As 2022 draws to a close, top business leaders are making plans for the year ahead.
You might be too. For anyone looking for inspiration, CNBC Make It asked leaders across industries what habits they want to cultivate in 2023.
This is what they say.
David Schwarzbach, Chief Financial Officer
“Working from home means sitting more than in the office where meetings and lunches keep me moving. Without those moments, it becomes harder to keep my focus throughout the day. Although I’m not usually one to make New Year’s resolutions, I’ve realized that I need to set aside time each day to get out of the chair to reboot. I’ve found that taking a few minutes after lunch to weed the garden or walk the dog is the perfect antidote to Zoom fatigue.”
Jen Felch, Chief Digital Officer and CIO
“Going into 2023, I’m focused on cultivating the habit of asking better questions. Our innovation and solutions are driven by how well we understand the opportunities in front of us. The right questions have the potential to bring out the context that can help us create something beautiful than usual. Digital transformation doesn’t just happen — people make it happen! The more those people know about what and why the problem they’re solving or who they’re solving it for, the more opportunities we have to delight .”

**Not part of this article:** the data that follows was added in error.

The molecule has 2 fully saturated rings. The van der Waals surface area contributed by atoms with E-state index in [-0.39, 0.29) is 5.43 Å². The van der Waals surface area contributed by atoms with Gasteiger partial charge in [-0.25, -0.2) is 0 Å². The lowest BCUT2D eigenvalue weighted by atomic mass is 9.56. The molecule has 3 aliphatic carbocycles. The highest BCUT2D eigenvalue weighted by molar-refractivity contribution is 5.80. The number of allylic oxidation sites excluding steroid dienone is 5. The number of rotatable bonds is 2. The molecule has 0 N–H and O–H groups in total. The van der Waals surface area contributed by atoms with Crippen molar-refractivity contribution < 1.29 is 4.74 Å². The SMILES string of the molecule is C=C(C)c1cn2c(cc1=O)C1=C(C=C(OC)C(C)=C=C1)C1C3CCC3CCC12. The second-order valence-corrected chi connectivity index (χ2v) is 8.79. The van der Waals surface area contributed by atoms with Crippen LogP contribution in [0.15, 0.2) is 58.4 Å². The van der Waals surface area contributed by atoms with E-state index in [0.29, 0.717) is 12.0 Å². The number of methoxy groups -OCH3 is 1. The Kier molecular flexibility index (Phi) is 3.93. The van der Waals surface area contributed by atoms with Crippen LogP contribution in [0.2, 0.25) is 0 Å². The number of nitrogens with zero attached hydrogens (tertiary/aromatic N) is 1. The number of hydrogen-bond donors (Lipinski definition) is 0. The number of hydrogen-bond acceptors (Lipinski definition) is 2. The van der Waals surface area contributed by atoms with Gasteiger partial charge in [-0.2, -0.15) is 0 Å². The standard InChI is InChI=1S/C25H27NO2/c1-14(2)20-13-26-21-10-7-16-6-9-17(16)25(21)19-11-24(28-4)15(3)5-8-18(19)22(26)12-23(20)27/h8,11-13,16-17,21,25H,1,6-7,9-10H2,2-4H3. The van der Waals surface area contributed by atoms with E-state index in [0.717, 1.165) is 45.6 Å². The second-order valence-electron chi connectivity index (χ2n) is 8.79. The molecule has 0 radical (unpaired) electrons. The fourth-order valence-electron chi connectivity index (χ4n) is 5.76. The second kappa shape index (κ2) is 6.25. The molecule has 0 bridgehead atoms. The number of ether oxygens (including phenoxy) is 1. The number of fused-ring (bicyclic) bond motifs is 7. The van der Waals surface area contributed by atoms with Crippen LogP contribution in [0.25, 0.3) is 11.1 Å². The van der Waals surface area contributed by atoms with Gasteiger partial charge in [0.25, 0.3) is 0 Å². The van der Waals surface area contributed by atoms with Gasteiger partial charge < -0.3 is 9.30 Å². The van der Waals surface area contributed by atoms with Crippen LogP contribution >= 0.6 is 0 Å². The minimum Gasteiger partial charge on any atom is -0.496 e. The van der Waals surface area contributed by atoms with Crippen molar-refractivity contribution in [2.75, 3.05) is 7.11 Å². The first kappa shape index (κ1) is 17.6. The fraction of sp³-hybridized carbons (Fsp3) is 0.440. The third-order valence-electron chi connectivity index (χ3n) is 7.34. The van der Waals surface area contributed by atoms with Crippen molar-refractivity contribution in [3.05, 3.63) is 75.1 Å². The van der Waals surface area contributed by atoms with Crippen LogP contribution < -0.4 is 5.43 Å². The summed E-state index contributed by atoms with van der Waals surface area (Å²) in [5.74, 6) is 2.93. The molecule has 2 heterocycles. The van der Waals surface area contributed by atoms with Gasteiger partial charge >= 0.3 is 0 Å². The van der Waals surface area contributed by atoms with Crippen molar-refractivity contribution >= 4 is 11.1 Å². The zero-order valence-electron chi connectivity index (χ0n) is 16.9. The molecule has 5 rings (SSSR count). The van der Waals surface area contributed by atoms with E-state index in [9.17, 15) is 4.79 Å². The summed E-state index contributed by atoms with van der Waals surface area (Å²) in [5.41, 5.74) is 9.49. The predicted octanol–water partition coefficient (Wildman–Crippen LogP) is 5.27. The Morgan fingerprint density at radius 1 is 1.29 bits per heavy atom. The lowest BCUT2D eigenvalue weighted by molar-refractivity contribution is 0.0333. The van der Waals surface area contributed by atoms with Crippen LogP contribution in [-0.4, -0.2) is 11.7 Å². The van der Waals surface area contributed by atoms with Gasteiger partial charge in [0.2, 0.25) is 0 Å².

Naomi Without Wheels, Global Head of Customer Success
“Burnout is often on everyone’s mind at the end of the year, especially when we think about all we accomplished and how hard we worked. As leaders, we often act first to reduce burnout in our teams — and try to convince ourselves and our employees that we are invincible. In 2023, I resolve to tackle my own executive burnout, and become more authentic about it. I give myself grace and permission to burn out and meet my needs.
I need to make sure I am the best version of myself, because that leader will achieve the best results for his team, company and customers. Our Square sellers probably understand executive burnout better than anyone, as entrepreneurs who often wear many hats in their business and can’t take many days off.
Next year, I’m more thoughtful about the time I’m going to take and map it out ahead of time now. I also lean into my morning routine – time for myself, my family, movement and prayer – so that I’m ready for whatever the universe throws at me on any given day.”
Esi Eggleston Bracey, President of Unilever US and CEO of Personal Care, Unilever North America